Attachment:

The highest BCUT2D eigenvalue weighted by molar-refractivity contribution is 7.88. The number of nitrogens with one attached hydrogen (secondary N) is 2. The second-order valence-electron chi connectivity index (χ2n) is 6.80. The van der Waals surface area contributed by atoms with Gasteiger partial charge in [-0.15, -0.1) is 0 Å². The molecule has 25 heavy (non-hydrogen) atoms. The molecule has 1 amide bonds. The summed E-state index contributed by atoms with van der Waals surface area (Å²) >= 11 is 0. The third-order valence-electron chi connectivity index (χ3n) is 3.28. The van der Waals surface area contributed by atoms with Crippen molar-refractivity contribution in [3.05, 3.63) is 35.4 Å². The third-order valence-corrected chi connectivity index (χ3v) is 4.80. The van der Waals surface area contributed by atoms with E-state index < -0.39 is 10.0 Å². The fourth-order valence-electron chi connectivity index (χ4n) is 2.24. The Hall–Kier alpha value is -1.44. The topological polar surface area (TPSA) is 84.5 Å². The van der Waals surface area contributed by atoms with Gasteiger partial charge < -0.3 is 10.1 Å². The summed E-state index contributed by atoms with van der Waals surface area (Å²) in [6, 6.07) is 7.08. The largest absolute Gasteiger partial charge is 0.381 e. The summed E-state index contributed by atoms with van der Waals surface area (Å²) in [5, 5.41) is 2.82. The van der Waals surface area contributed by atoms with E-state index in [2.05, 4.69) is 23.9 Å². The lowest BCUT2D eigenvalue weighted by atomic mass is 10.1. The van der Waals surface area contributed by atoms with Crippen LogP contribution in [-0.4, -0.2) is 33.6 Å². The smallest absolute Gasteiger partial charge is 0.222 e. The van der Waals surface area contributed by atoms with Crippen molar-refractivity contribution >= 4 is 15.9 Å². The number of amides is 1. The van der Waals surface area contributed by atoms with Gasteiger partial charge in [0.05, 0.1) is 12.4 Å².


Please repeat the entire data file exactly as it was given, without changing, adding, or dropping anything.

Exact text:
The highest BCUT2D eigenvalue weighted by molar-refractivity contribution is 7.88. The number of nitrogens with one attached hydrogen (secondary N) is 2. The second-order valence-electron chi connectivity index (χ2n) is 6.80. The van der Waals surface area contributed by atoms with Gasteiger partial charge in [-0.15, -0.1) is 0 Å². The molecule has 25 heavy (non-hydrogen) atoms. The molecule has 1 amide bonds. The summed E-state index contributed by atoms with van der Waals surface area (Å²) >= 11 is 0. The third-order valence-electron chi connectivity index (χ3n) is 3.28. The van der Waals surface area contributed by atoms with Crippen molar-refractivity contribution in [3.05, 3.63) is 35.4 Å². The third-order valence-corrected chi connectivity index (χ3v) is 4.80. The van der Waals surface area contributed by atoms with E-state index < -0.39 is 10.0 Å². The fourth-order valence-electron chi connectivity index (χ4n) is 2.24. The Hall–Kier alpha value is -1.44. The topological polar surface area (TPSA) is 84.5 Å². The van der Waals surface area contributed by atoms with Gasteiger partial charge < -0.3 is 10.1 Å². The summed E-state index contributed by atoms with van der Waals surface area (Å²) in [6, 6.07) is 7.08. The largest absolute Gasteiger partial charge is 0.381 e. The summed E-state index contributed by atoms with van der Waals surface area (Å²) in [5, 5.41) is 2.82. The van der Waals surface area contributed by atoms with E-state index in [2.05, 4.69) is 23.9 Å². The lowest BCUT2D eigenvalue weighted by atomic mass is 10.1. The van der Waals surface area contributed by atoms with Crippen LogP contribution in [-0.4, -0.2) is 33.6 Å². The smallest absolute Gasteiger partial charge is 0.222 e. The van der Waals surface area contributed by atoms with Crippen molar-refractivity contribution >= 4 is 15.9 Å². The number of amides is 1. The van der Waals surface area contributed by atoms with Gasteiger partial charge in [0.05, 0.1) is 12.4 Å².